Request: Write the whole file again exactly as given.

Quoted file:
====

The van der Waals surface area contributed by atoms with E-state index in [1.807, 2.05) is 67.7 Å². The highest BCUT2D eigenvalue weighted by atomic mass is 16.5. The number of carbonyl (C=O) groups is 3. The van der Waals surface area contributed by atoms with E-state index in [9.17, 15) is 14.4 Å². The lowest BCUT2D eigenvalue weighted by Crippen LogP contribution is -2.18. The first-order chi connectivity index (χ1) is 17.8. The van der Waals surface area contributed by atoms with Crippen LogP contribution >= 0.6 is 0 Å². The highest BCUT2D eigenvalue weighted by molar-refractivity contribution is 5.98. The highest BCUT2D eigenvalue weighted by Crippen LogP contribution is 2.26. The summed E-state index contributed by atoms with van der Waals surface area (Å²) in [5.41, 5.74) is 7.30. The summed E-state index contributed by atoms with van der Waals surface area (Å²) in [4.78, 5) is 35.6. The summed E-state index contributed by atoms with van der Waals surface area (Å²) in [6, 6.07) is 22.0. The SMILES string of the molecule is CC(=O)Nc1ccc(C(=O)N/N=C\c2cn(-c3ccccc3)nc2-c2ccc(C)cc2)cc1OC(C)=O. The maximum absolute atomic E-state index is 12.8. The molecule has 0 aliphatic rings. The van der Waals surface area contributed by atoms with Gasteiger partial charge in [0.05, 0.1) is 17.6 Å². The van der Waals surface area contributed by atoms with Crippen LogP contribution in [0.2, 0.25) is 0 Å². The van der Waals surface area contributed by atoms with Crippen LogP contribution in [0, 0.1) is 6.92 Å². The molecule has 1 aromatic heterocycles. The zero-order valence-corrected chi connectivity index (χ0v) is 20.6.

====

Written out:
The van der Waals surface area contributed by atoms with E-state index in [1.807, 2.05) is 67.7 Å². The highest BCUT2D eigenvalue weighted by atomic mass is 16.5. The number of carbonyl (C=O) groups is 3. The van der Waals surface area contributed by atoms with E-state index in [9.17, 15) is 14.4 Å². The lowest BCUT2D eigenvalue weighted by Crippen LogP contribution is -2.18. The first-order chi connectivity index (χ1) is 17.8. The van der Waals surface area contributed by atoms with Crippen LogP contribution >= 0.6 is 0 Å². The highest BCUT2D eigenvalue weighted by molar-refractivity contribution is 5.98. The highest BCUT2D eigenvalue weighted by Crippen LogP contribution is 2.26. The summed E-state index contributed by atoms with van der Waals surface area (Å²) in [5.41, 5.74) is 7.30. The summed E-state index contributed by atoms with van der Waals surface area (Å²) in [4.78, 5) is 35.6. The summed E-state index contributed by atoms with van der Waals surface area (Å²) in [6, 6.07) is 22.0. The SMILES string of the molecule is CC(=O)Nc1ccc(C(=O)N/N=C\c2cn(-c3ccccc3)nc2-c2ccc(C)cc2)cc1OC(C)=O. The maximum absolute atomic E-state index is 12.8. The molecule has 0 aliphatic rings. The van der Waals surface area contributed by atoms with Gasteiger partial charge in [0.05, 0.1) is 17.6 Å². The van der Waals surface area contributed by atoms with Crippen LogP contribution in [0.2, 0.25) is 0 Å². The van der Waals surface area contributed by atoms with Crippen LogP contribution in [0, 0.1) is 6.92 Å². The molecule has 1 aromatic heterocycles. The zero-order valence-corrected chi connectivity index (χ0v) is 20.6.